4. millet says:

    that looks exactly like chicken kamameshi rice! i can almost smell it from here. MM, i sometimes see there’s a whitish, powdery film inside the bamboo..did you have to scrape that out?

    with all these bamboo posts (pun intended!), am thinking of planting a whole grove in my backyard!

    Aug 30, 2010 | 8:52 am

     
  5. chloe says:

    I’m gonna try this chicken-mushroom rice cooked in bamboo when I go home to Ilocos. We have a lot of bamboo in our backyard so it will not be a problem experimenting with it…. it is also a beautiful and rustic presentation on the buffet table together with Filipino favorites.

    In Ilocos, we have this galapong-based dessert called tinubong (mixture is like the bibingka, vigan version, minus the egg), wherein it is cooked in bolos, one end cut off, the batter poured into it then sealed with coconut husk fibers. It is then grilled side by side (like a barbecue, 16-20″ above coals). During cooking time, they wipe the bolos one by one with damp cloth so it will prevent it from burning.

    Aug 30, 2010 | 10:34 am

     
  6. pilar says:

    Nawili ka na yata Marketman! Hope there’s bamboo left in your backyard. :) Seems like you’re getting the hang of cooking with a bamboo. Food looks fantastic!

    Aug 30, 2010 | 10:00 pm

     
  7. Mary Kim says:

    MM, have you also tried cooking them inside a pressure cooker? The rice is really fragrant well done and a bit sticky. I had it with adobo and green mangoes last night.YUM

    Aug 31, 2010 | 8:49 am

     
  8. jules winnfield says:

    the first time i tried bamboo rice was in bistro remedios back when madonna was still hot. although i still go to that place once in a while for that bamboo rice, i start wondering if they just prepare the rice in some wok and then transplant them in the bamboo before serving. the pics above tell me maybe my suspicions are spot on.

    Aug 31, 2010 | 10:30 am

     
  9. Alan says:

    Hi! What is the proportions of water, rice and other ingredients that were put into the bamboo? I did not see in either posts what were the ratios you used. Also, what variety of rice was used, I suspect that if a harder rice like brown rice was used, more water will be needed or at least a soaking time, vs. white long grain rice vs. sticky Japanese type rice. Please also describe what was done to clean the Bamboo, especially the inside, since one of the commenters pointed out in the other bamboo post, that there may be some white powdery stuff / film inside. Thanks!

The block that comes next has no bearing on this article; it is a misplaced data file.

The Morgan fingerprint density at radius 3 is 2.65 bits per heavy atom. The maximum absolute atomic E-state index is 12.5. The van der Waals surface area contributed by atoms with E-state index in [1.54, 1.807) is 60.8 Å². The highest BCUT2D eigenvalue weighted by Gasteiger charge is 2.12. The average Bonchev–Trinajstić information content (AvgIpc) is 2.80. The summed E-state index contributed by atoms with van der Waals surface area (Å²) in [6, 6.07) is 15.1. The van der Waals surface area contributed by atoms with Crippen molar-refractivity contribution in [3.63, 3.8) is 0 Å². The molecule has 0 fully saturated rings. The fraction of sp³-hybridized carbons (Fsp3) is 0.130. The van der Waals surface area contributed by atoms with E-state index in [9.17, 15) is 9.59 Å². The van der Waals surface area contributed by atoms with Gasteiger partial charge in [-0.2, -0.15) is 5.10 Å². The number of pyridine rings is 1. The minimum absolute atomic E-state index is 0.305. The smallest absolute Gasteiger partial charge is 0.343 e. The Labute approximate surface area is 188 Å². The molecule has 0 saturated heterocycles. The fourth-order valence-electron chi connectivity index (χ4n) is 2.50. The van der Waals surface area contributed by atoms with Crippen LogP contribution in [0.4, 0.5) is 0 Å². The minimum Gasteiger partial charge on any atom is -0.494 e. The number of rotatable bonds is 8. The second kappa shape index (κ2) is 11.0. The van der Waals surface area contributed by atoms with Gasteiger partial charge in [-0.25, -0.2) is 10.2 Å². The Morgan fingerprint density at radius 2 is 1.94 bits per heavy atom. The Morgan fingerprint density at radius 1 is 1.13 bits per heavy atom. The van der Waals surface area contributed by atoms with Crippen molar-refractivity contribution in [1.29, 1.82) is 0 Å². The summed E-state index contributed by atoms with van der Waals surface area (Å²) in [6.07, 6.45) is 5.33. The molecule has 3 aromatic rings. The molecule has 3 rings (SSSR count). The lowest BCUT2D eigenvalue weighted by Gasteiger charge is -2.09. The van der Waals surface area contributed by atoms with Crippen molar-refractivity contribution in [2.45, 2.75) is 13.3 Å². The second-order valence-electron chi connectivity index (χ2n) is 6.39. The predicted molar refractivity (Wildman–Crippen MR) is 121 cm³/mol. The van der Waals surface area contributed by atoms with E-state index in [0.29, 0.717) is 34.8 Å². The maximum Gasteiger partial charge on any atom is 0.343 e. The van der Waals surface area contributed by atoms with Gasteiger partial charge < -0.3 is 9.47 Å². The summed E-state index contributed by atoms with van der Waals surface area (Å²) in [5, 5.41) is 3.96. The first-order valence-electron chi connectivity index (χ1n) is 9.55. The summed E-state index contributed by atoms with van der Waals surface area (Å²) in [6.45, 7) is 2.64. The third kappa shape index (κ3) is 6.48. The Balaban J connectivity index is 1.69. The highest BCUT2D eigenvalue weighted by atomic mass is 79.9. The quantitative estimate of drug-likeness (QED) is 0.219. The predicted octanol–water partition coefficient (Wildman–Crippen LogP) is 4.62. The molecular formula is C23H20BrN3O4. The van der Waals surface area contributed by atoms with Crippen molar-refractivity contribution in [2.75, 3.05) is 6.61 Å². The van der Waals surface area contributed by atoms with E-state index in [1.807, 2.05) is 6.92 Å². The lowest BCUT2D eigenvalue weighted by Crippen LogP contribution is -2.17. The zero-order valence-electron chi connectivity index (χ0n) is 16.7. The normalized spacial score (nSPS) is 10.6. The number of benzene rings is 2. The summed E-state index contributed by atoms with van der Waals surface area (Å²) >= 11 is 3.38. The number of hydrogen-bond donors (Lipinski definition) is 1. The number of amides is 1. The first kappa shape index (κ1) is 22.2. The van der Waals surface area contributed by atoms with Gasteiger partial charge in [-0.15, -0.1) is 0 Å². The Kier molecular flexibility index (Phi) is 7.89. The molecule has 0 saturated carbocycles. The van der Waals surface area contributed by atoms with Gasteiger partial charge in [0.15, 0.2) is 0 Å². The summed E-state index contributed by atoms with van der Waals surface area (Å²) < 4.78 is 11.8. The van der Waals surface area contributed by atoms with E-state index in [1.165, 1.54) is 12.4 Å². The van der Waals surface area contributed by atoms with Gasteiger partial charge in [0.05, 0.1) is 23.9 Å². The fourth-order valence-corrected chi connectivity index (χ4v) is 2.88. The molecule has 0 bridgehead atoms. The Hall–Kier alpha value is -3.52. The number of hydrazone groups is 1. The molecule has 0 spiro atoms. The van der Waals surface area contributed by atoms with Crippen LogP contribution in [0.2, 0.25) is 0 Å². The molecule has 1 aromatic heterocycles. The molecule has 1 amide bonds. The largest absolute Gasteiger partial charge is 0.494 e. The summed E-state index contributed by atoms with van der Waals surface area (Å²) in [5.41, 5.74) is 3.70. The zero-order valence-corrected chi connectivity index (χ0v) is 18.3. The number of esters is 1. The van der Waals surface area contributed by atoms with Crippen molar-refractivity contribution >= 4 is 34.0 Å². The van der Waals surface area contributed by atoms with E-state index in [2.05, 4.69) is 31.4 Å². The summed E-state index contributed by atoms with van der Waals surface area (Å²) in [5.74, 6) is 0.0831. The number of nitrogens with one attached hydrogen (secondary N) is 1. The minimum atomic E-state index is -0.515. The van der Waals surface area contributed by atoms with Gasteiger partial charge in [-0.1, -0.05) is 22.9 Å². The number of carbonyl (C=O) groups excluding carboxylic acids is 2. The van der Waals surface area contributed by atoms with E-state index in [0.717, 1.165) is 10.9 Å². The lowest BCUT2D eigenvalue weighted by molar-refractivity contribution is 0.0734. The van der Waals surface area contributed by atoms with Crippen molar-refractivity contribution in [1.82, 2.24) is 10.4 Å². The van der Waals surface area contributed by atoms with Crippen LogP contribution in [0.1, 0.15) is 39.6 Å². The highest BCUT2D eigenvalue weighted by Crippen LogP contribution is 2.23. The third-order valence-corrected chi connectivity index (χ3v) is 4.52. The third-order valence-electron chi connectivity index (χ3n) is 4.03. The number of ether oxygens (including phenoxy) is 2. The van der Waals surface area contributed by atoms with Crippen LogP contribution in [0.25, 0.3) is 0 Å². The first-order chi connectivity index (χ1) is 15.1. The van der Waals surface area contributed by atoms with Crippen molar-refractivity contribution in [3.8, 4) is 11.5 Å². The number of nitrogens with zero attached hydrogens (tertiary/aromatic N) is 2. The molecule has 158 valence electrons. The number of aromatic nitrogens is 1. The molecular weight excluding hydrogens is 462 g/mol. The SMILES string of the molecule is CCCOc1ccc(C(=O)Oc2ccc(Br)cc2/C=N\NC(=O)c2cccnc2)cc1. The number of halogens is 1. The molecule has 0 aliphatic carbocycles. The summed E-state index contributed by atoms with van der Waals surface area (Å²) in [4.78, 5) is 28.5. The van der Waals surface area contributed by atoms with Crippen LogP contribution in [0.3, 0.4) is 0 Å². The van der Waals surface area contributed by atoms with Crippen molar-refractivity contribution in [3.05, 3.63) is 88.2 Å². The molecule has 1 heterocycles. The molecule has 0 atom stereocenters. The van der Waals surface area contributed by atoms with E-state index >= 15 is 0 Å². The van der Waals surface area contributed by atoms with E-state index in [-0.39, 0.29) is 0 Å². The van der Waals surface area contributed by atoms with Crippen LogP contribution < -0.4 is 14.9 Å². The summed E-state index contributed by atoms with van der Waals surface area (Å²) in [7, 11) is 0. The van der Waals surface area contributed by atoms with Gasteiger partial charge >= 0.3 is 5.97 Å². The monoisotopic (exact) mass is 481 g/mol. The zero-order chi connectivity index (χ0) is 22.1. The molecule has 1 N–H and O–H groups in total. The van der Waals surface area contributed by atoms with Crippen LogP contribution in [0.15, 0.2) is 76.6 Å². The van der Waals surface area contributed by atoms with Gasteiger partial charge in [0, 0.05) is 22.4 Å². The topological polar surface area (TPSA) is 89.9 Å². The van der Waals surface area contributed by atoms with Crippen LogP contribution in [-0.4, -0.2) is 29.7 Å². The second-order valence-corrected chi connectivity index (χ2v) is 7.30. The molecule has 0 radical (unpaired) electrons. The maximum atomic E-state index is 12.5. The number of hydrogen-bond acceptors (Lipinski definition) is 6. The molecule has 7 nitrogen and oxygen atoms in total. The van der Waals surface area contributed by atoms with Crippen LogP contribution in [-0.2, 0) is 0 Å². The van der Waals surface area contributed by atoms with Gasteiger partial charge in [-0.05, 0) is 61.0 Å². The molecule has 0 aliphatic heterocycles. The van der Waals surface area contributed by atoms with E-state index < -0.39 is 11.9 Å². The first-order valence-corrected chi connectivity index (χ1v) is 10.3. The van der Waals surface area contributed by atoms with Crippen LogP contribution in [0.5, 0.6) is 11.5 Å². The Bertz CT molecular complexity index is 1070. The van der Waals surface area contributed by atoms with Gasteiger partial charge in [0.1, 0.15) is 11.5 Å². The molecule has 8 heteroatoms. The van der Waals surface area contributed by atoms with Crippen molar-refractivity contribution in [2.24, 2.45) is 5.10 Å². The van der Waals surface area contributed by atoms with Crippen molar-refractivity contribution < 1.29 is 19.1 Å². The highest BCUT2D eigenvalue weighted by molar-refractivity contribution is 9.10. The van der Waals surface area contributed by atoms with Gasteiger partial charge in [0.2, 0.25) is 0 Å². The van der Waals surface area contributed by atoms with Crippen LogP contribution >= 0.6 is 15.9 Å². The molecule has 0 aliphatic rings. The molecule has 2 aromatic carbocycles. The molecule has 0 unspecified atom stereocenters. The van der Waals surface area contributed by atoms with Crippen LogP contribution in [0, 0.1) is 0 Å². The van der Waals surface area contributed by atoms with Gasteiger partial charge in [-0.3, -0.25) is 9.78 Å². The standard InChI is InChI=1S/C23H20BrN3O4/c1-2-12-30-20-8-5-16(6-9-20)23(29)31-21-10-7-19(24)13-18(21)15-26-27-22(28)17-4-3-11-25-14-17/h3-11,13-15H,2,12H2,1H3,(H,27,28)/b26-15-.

Sep 2, 2010 | 1:16 am

     
  10. kuyachef, Calgary AB, Canada. says:

    Hi! I remember my teen age days adventure in the uplands of Davao Oriental. Back then I saw the first time, food was cook in bamboo. The mansaka( the native tribe in that province.) locally called it “Lurot” all dishes cooked in fresh bamboo. Such as Chicken, Pork, Rice and Game meats. The flavor was great and the hospitality of the tribe as well. I am happy and couldn’t believe that it is now introduce in the city.

    Sep 23, 2010 | 11:01 am

     
  11. Sailu says:

    Just trying to imagine the flavors of food cooked in bamboo. Lovely post. Learning quite a lot about different cuisines. Am going to try out some recipes from your blog in my quest to learn more about Filipino food. :) Will be a regular at your space. Btw, lovely blog.

    Sep 10, 2011 | 7:50 pm